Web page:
The good (and bad) thing about working in a library is that you find little gems on the shelves nearly every shift…I have had to learn to not bring every book home that I love. I couldn’t go past this book because it is perfect for my story time session I am taking this week. When it comes to The Very Hungry Caterpillar I normally prefer the original book, but this lift-the-flap version is so sweet and perfect for my toddler group this week.
It’s School holidays here in Australia but storytime has still been happening at most branches of our library. Yesterday I had the privilege of taking a preschool session and we had so much fun. I had some really lovely books about bears that I wanted to read to the children so that is why I chose this theme.
There is a children’s picture book author whose books stand out on the book shelves, literally, because they are bright and colourful. Lucy Cousins books are familiar to children, especially the Maisy Books.
Personally I have never been the biggest fan of Maisy, however when this book jumped out at me…the bright colours and size largely responsible, I saw Maisy and the story she had to tell from a completely new perspective. So, today’s post is me sharing with you why this book has changed my view.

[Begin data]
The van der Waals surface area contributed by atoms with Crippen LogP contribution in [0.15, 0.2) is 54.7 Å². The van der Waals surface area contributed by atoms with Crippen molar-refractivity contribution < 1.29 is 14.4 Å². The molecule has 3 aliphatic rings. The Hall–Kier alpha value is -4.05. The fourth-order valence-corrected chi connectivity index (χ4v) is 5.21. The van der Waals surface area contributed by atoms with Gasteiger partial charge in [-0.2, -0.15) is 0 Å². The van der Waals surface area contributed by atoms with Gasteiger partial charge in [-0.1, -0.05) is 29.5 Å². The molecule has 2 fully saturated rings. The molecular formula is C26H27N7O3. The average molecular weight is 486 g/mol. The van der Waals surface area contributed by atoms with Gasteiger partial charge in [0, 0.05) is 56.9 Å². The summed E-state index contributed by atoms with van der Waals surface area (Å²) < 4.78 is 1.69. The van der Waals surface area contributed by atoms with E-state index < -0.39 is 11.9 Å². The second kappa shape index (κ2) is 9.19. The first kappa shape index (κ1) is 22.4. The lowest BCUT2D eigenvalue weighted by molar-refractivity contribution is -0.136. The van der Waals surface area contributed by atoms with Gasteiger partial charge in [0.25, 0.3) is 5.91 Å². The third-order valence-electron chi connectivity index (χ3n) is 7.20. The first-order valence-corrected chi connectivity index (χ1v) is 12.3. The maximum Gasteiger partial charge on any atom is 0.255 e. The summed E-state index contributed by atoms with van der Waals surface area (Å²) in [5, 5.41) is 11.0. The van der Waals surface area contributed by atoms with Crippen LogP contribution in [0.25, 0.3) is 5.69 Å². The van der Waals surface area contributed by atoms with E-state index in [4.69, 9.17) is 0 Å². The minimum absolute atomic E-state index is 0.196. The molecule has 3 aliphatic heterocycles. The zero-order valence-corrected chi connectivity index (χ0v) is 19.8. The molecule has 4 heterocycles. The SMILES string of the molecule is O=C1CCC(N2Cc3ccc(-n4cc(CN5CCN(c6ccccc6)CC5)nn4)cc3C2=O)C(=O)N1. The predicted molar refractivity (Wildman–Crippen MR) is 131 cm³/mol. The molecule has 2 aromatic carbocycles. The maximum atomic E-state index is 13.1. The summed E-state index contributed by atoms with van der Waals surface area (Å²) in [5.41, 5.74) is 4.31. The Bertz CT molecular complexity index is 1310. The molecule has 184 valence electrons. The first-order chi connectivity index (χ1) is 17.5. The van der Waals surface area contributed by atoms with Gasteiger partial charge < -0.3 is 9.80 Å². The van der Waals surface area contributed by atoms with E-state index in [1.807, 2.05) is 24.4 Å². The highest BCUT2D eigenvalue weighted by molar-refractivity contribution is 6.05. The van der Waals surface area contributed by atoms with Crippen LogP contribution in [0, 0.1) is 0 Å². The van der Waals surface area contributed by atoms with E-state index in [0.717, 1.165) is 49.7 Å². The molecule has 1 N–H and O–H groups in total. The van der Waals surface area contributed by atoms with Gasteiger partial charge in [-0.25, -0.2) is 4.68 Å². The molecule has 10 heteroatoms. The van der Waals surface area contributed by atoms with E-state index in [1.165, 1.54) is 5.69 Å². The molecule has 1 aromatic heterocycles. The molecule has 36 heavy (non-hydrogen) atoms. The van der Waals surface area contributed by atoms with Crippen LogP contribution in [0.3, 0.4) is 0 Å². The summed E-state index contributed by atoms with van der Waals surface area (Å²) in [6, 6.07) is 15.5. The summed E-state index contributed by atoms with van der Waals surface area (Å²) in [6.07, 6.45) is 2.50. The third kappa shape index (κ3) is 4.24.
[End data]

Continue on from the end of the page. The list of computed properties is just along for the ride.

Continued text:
The art activity is such a big part of the literacy experience. It shouldn’t be just an add on at the end of a story time. I find it most successful when there is lots of discussion while creating and then the stories the children share with me about their creation.
My Favourite Nursery Rhymes A Dean’s Happy Times Book While it isn’t as old as books you find in a library archives, it is old
Between the ages of 0-5, babies and children are absorbing information all the time because their brains are developing at a rapid pace, and that is why librarians encourage you to read, sing songs and rhymes to your children including babies